At the time I was tired of the bulk of carrying a bear canister into the backcountry, storing a bear canister when I wasn’t backpacking (at the time my family was crammed into a teensy, tiny house with minimal storage) and surely I can’t be the only one who gets tired of trying to open and close bear canisters (especially when you’re crazy tired and exhausted at the end of the day). I’d also been researching bear canister failures, reading stories about bears opening bear canisters and people having bear canisters roll of cliffs etc and losing all their food because of the shape of the canister.
So it seemed logical to purchase a URSack and put it to the test.
After 3 years of backpacking with a URSack here’s what I’ve learned.
First, many places require a hard-sided bear canister or locker for food storage. So there are locations when that bear canister is inevitable. I always use a bear canister (I actually rent one now since I don’t own one anymore) when I’m in the Tetons or Yellowstone.
But if you’re not backpacking in a place where a bear canister is required here are a few benefits of using the URSack.
First, the URSack is lightweight without the bulk of a bear canister. I hate a heavy pack so I try to go as light as possible. I also like a streamlined pack and hate unnecessary bulk.
Next, the URSack is simple to tie and to hang, all you need to know how to do is tie a double overhand knot and a figure 8.
Finally, the URSack is affordable and it’s easy to store when you aren’t using it. The URSack Major, which I use, retails for $79.95 while most bear canisters retail for $70-$90 so it’s on the lower end as far as affordable food storage. But where the URSack really shines is that it’s easy to fold or roll up when you aren’t using it and takes up a lot less room in the gear closet or storage room than a bear canister.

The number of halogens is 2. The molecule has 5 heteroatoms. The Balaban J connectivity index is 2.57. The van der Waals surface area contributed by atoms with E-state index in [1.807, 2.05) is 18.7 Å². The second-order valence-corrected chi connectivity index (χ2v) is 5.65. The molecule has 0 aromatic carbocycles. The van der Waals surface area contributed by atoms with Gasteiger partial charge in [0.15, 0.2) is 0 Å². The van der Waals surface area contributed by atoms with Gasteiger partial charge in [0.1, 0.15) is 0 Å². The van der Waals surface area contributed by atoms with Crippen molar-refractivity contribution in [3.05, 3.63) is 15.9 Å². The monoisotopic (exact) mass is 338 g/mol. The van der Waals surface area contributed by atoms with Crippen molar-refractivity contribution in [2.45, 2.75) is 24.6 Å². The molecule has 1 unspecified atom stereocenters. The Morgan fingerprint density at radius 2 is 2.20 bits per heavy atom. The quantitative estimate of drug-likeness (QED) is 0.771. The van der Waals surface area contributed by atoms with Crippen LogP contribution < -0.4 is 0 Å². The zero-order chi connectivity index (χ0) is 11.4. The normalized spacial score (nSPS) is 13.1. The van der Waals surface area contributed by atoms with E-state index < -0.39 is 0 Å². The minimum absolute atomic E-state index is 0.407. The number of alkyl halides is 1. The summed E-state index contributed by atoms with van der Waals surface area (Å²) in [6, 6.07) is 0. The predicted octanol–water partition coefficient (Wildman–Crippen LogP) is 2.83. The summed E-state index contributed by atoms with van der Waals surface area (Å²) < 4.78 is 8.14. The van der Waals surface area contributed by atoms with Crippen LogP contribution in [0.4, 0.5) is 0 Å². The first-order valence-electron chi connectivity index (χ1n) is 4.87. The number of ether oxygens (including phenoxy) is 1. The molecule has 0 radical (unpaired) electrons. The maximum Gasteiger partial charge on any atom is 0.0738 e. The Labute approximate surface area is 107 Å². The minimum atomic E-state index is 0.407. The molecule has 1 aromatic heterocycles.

I like the URSack so much that I now own 6 of them, all purchased at full retail price.
I use my URSacks when I’m guiding and leading trips in the backcountry, including our HLAW trip along the Continental Divide Trail last year because I like it and I don’t have room to store 6 bear canisters but I can sure store 6 URSacks and they’ve never let me down.
Like most gear, there is a learning curve to using the URSack.
A few tips that I’ve discovered are to not fill the sack too full, to practice tying knots at home before you head into the backcountry so you are comfortable with them, to practice hanging your URSack at a local park or in your backyard when it’s full of your food so you know how to do it and to know that if you backpacking with a sleeve full of Ritz crackers they will all get squished should an animal actually try to investigate your URSack. I keep food that’s in my URSack separated in various drybags during the day so I have easy access to snacks (I’ve got a thing about snacks…) and really only tie it up along with my toiletries at night.
To show you how much I love my URSacks here’s a short video that I made showing how to tie it up and how I store my food in the backcountry.
So yep, I totally recommend the URSack but I realize that it will not work for everyone in every situation.